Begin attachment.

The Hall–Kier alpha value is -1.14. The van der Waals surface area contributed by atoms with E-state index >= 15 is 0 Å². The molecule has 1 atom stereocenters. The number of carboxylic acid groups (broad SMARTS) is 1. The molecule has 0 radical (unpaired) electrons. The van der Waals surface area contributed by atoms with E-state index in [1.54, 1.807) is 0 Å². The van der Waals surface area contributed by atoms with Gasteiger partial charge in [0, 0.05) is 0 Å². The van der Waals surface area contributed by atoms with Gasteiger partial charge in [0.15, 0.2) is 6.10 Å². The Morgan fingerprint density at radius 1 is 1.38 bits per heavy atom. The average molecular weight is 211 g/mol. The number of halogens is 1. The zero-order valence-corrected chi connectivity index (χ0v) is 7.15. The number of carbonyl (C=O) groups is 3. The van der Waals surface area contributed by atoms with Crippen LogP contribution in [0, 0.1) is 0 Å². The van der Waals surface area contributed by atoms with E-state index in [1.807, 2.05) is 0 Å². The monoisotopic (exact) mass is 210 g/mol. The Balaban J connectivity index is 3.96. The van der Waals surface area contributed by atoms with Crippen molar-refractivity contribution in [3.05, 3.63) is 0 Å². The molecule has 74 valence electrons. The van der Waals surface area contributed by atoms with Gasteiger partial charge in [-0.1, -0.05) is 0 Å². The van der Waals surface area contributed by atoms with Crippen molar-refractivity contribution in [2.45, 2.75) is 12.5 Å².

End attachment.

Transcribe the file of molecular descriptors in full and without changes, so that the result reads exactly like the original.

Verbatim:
The Hall–Kier alpha value is -1.14. The van der Waals surface area contributed by atoms with E-state index >= 15 is 0 Å². The molecule has 1 atom stereocenters. The number of carboxylic acid groups (broad SMARTS) is 1. The molecule has 0 radical (unpaired) electrons. The van der Waals surface area contributed by atoms with E-state index in [1.54, 1.807) is 0 Å². The van der Waals surface area contributed by atoms with Gasteiger partial charge in [0, 0.05) is 0 Å². The van der Waals surface area contributed by atoms with Gasteiger partial charge in [0.15, 0.2) is 6.10 Å². The Morgan fingerprint density at radius 1 is 1.38 bits per heavy atom. The average molecular weight is 211 g/mol. The number of halogens is 1. The zero-order valence-corrected chi connectivity index (χ0v) is 7.15. The number of carbonyl (C=O) groups is 3. The van der Waals surface area contributed by atoms with Crippen LogP contribution in [0, 0.1) is 0 Å². The van der Waals surface area contributed by atoms with E-state index in [1.807, 2.05) is 0 Å². The monoisotopic (exact) mass is 210 g/mol. The Balaban J connectivity index is 3.96. The van der Waals surface area contributed by atoms with Crippen molar-refractivity contribution in [3.05, 3.63) is 0 Å². The molecule has 74 valence electrons. The van der Waals surface area contributed by atoms with Gasteiger partial charge in [-0.1, -0.05) is 0 Å². The van der Waals surface area contributed by atoms with Crippen molar-refractivity contribution in [2.45, 2.75) is 12.5 Å².